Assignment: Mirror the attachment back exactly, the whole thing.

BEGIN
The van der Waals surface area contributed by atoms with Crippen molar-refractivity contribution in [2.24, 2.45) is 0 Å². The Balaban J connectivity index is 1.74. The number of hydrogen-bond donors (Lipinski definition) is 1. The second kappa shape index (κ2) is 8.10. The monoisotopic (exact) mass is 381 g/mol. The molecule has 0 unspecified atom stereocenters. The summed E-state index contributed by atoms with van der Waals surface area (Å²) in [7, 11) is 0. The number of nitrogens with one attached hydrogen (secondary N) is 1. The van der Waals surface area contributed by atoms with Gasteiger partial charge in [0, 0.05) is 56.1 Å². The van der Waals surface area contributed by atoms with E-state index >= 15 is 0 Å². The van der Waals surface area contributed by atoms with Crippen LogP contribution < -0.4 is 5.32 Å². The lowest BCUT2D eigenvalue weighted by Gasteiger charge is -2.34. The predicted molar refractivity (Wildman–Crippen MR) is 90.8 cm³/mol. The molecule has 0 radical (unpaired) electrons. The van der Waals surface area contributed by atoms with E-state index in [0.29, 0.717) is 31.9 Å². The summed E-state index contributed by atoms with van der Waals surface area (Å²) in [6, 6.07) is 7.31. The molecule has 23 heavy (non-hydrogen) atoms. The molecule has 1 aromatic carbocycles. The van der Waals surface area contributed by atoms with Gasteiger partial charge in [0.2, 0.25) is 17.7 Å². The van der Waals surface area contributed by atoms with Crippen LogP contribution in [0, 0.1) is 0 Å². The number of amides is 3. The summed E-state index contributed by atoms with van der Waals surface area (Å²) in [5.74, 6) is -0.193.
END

The van der Waals surface area contributed by atoms with Crippen molar-refractivity contribution in [2.24, 2.45) is 0 Å². The Balaban J connectivity index is 1.74. The number of hydrogen-bond donors (Lipinski definition) is 1. The second kappa shape index (κ2) is 8.10. The monoisotopic (exact) mass is 381 g/mol. The molecule has 0 unspecified atom stereocenters. The summed E-state index contributed by atoms with van der Waals surface area (Å²) in [7, 11) is 0. The number of nitrogens with one attached hydrogen (secondary N) is 1. The van der Waals surface area contributed by atoms with Gasteiger partial charge in [0, 0.05) is 56.1 Å². The van der Waals surface area contributed by atoms with E-state index >= 15 is 0 Å². The van der Waals surface area contributed by atoms with Crippen LogP contribution < -0.4 is 5.32 Å². The lowest BCUT2D eigenvalue weighted by Gasteiger charge is -2.34. The predicted molar refractivity (Wildman–Crippen MR) is 90.8 cm³/mol. The molecule has 0 radical (unpaired) electrons. The van der Waals surface area contributed by atoms with E-state index in [0.29, 0.717) is 31.9 Å². The summed E-state index contributed by atoms with van der Waals surface area (Å²) in [6, 6.07) is 7.31. The molecule has 23 heavy (non-hydrogen) atoms. The molecule has 1 aromatic carbocycles. The van der Waals surface area contributed by atoms with Gasteiger partial charge in [0.2, 0.25) is 17.7 Å². The van der Waals surface area contributed by atoms with Crippen LogP contribution in [0, 0.1) is 0 Å². The number of amides is 3. The summed E-state index contributed by atoms with van der Waals surface area (Å²) in [5.74, 6) is -0.193.